What we found was that these kinases that are regulated by calcium actually regulate the strength of activation of STAT1 by the interferons, but they do not regulate the strength of activation of STAT2, said Dr. Ivashkiv. The idea was if you block these signaling pathways, would you block the STAT1 part, which controls the inflammatory/deleterious effects and preserve the antiviral part. We tested that in an animal model of lupus and we were able to show, in vivo, that you can suppress STAT1 activation by inhibiting the calcium-dependent kinases.
The researchers say that their work has identified a new therapeutic approach for attacking lupus. What the companies are trying to develop are, basically, antibodies against the interferons. The concern there is that if you block the interferon completely, patients may become very immunosuppressed and unable to handle viral infections, Dr. Ivashkiv said. Our idea is that if you block these calcium pathways, you could block the deleterious effects of the interferon, but maintain the antiviral effects.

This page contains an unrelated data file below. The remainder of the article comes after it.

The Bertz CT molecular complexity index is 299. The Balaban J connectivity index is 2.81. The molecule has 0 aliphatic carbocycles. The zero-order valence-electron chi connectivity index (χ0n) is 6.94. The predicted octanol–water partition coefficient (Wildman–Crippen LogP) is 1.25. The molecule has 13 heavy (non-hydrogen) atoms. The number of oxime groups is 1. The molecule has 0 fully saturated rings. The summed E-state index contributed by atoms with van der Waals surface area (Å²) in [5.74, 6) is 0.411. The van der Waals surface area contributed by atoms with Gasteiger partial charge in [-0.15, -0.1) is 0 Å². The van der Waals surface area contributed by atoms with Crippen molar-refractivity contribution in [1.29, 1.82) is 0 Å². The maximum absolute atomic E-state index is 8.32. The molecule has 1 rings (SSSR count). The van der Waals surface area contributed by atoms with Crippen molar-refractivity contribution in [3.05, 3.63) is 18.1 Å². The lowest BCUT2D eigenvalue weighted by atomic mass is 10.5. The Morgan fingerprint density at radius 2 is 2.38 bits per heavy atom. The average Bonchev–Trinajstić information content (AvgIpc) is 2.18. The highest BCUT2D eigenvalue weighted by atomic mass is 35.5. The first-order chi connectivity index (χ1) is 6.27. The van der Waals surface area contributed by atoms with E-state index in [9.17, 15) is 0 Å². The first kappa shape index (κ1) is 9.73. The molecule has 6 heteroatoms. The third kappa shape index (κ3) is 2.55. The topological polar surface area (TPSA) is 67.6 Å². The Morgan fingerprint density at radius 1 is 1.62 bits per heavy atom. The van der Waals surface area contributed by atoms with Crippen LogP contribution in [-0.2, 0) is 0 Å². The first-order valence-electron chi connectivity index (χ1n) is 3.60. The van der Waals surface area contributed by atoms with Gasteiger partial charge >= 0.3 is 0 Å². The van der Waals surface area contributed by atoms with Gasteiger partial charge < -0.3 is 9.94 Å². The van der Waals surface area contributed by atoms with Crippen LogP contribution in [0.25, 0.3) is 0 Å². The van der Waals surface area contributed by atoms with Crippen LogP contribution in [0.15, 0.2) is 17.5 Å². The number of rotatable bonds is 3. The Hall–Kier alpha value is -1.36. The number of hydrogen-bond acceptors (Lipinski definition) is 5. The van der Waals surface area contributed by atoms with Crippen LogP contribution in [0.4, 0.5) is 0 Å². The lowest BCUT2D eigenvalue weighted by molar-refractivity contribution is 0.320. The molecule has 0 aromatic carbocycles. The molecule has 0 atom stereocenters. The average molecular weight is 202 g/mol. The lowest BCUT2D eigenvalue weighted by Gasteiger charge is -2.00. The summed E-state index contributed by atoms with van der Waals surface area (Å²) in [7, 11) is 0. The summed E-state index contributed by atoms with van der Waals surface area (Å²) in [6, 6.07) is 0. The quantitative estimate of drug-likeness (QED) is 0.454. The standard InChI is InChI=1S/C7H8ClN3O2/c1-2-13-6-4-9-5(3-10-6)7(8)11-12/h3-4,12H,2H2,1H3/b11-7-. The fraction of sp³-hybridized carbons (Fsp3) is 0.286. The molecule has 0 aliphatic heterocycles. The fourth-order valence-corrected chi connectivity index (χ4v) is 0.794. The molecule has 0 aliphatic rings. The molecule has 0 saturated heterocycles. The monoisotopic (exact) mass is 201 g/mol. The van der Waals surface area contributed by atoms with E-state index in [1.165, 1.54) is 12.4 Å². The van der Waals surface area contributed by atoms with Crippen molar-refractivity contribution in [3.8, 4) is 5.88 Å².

Lupus is an autoimmune disease that can affect various parts of the body, including the skin, joints, heart, lungs, blood, kidneys and brain. Inflammation, considered the primary feature of lupus, is characterized by pain, heat, redness, swelling and loss of function. In most people, the disease affects only a few organs and symptoms are mild, but in others, the disease can cause serious and even life-threatening problems. According to the Lupus Foundation of America, an estimated 16,000 Americans develop lupus each year.
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